POSTED: January 06 2017
New Year’s (HR) Resolutions

New Year’s (HR) Resolutions

January is always a good time to plan ahead for the year and ensure that you are in good shape for the next 12 months. This applies to your HR processes and procedures, as well as other parts of your business. HR Experts have put together a checklist to help ensure nothing is overlooked.

Employee contracts
Do you have signed contracts in place for all employees? Under the Employment Right Act 1986 you are required to provide a written statement of the main terms and conditions of employment within 8 weeks of joining. So you should check that any last minute joiners in the hectic period before Christmas have received their contract.

Annual leave
If your holiday year ended in December have you agreed with staff how many days holiday they took last year and what the policy is regarding any unused days? Under the Working Time Regulations 1998 you are not permitted to pay for unused holidays – only on termination of employment.

Bank Holidays for part-time workers
If you have employees who work part-time e.g. 3 days a week, they are entitled to paid Bank Holidays in proportion to the number of days they work.

There are normally 8 Bank Holidays each year, so someone working 3 days a week instead of 5 would be entitled to 3/5ths x 8 paid Bank Holidays. You also need to consider when Bank Holidays fall. If you have someone who only works on Tuesday and Wednesday for example, and there are no Tuesday and Wednesday Bank Holidays in a year, then you need to increase their annual leave entitlement by 2/5ths of 8.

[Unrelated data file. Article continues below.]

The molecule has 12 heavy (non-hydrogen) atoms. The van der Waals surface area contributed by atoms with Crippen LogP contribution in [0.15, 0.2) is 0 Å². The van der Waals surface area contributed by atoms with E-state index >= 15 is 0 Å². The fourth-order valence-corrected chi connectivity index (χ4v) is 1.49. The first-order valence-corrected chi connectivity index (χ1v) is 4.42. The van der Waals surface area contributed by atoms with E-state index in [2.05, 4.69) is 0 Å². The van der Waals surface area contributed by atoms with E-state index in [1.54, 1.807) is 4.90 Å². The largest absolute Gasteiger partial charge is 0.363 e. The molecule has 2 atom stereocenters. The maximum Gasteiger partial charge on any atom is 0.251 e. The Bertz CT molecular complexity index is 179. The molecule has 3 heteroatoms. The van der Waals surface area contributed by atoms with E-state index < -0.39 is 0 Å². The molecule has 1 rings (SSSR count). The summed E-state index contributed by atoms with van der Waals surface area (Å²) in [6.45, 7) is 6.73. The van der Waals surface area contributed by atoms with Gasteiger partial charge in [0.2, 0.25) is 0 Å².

Absence policy
Do you have any employees suffering from post-Christmas blues and taking duvet days?

In this case you need to make everyone clear about your rules for notifying you under your Absence Policy that they are not going to be reporting for work. Are people texting rather than calling in person?

If so you may like to review your policy so you can implement the disciplinary process later if you need to. Employees can self-certify for up to 7 calendar days of absence but on the 8th day need to give you a Doctor’s Fit Note.

If they don’t supply one they are effectively on unauthorised absence and pay can be suspended. You may want to consider the disciplinary process for repeat offenders as well.

Return to work interviews
If you don’t already have them in place, in our experience Return to Work Interviews can cut absenteeism by 30%.

Pre-employment checks
On a more positive note you may be taking on more people to staff up for the year ahead. Please make sure you carry out proper pre-employment checks and in particular obtain Proof of the Right to Work in the UK before making any job offers. Click on this link for the Home Office list of acceptable documents.

If you employ a lot of foreign nationals now is also a good time to check that any visas and work permits are still valid. You can be sent to jail for 5 years and pay an unlimited fine if you’re found guilty of employing someone who you knew or had ‘reasonable cause to believe’ didn’t have the right to work in the UK.